So, there I was, sitting in the new library at Lincoln Center that must have cost the university a bundle, minding my own business and trying to fit in when all of a sudden this kid plops down next to me. He’s nervous. He stutters. He’s Chinese and young. I could tell he had rehearsed his pitch. What was it? He was late to a freshman orientation in the business school and didn’t have a sports coat to wear. Apparently, the orientation called for “business formal.” So, stuttering, he came right out and asked me for my coat. Begged, really.
I looked at him, then around the room. No one else wore a sports coat or jacket. I hesitated, not out of doubt but because the question was so unexpected and brazen that it threw me off guard. That doesn’t happen very often. He must have interpreted it as suspicion and offered me his cellphone and student ID to hold in escrow. I thought immediately of the practice in the ancient world of exchanging hostages to secure a truce. Caesar did it in Gaul.
I took him aside and removed my coat, reassuring him that I did not need his cell phone or wallet. Actually, I wanted him to calm down, since everybody’s attention was now turned toward us. I’m used to that sort of thing in the classroom. They watch your every move. But this was different. I was undressing.
“I’ll be back at seven-thirty,” he promised, thanking me profusely and bowing. I told him I would wait in the lounge area and wished him luck.
I never saw him again. Seven-thirty came and went, then eight o’clock. I had an appointment and left the library. An hour later the texts came in a cascade. Apologies, he had the jacket, where could we meet, thank you again, etc. I gave him a place and time: 9:20 pm, the main lobby of the business school. He never showed. Another waterfall of texts.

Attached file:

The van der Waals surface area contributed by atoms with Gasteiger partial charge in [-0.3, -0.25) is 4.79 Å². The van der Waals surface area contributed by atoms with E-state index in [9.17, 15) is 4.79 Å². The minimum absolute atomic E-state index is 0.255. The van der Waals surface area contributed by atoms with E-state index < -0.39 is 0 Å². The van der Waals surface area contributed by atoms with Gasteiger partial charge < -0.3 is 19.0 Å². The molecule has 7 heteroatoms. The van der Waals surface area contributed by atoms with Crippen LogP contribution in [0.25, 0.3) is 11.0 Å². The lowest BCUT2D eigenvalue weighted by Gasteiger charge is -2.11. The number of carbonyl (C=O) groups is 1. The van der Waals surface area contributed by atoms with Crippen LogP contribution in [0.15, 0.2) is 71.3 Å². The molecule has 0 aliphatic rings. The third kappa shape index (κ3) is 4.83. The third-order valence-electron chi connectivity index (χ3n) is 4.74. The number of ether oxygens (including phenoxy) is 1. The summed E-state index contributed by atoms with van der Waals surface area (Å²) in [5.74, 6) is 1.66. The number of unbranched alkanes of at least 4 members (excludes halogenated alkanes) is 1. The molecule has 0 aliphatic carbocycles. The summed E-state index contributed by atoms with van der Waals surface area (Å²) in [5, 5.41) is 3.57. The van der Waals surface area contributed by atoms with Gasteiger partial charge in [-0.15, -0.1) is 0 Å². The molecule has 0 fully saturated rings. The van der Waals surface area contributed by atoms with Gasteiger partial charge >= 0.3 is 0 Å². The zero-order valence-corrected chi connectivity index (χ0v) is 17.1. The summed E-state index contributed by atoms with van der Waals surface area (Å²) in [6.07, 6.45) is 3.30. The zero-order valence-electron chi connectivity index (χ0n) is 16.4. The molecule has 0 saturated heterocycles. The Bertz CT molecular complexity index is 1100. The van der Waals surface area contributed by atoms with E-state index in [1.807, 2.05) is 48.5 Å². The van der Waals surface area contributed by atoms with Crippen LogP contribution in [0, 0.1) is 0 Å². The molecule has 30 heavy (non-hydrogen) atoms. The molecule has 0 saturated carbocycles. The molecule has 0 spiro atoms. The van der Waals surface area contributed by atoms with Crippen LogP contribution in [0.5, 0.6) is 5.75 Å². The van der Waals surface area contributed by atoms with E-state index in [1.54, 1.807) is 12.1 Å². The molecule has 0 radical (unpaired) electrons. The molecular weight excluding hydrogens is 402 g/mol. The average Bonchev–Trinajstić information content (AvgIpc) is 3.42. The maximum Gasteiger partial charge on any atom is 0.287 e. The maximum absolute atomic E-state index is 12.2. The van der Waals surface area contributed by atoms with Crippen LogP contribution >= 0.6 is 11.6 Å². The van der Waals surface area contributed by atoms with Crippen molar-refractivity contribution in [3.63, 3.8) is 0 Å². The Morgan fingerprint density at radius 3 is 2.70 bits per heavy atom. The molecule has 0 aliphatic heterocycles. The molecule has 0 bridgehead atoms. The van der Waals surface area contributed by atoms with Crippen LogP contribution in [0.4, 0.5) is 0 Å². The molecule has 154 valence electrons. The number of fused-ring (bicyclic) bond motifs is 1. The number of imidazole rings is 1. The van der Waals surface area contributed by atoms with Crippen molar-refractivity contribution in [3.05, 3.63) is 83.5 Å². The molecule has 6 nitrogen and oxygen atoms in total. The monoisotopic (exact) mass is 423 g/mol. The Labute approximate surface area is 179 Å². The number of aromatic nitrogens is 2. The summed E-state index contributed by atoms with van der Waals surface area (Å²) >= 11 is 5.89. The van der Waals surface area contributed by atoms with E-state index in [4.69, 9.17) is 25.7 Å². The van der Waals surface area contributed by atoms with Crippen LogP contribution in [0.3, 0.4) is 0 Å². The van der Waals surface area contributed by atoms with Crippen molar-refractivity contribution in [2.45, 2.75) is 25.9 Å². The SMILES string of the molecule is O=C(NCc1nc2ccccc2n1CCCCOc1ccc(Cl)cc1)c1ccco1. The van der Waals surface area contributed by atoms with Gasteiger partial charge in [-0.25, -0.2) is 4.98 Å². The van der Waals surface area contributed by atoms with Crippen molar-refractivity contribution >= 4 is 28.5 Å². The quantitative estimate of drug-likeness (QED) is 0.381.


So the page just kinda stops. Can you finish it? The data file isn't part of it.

I don’t like being had. I don’t like being underestimated. If he hadn’t been young, confused, and a student, I wouldn’t have given him the time of day. However, I didn’t get upset. I reminded myself that at that age the human brain still isn’t fully developed. Of course he was overwhelmed, and in another language no less. The pressure must have been enormous.
E.M. Forster writes in his masterpiece, Howard’s End, “To trust people is a luxury in which only the wealthy can indulge; the poor cannot afford it.” I suppose this is how most people view it. But I think if trust is to mean anything, it has to be given not out of our excess but need. That is, it has to cost something whether we are rich or poor. The same is true of love, compassion, and hope. If these things don’t cost us anything, then what have we really given?
This happened on a warm September evening with a coat that I really don’t mind losing. In fact, I may tell him to keep it. So, it wasn’t really given from my need. On the other hand, more than once I have been short a dollar or two after handing out cash to people on the street. I wanted to kick myself. Then there’s the parable of the bridesmaids who refuse to help their unprepared friends and are rewarded for it (Mt 25:1-13).
We’ve set another date for the exchange. We’ll see if he shows up. I’m actually curious to see what the coat looks like on him.
Haven’t had enough? Check out Robert Brancatelli. Note to self: As big as my nose is, I can still see past it, unlike some people (Letters from Culver City).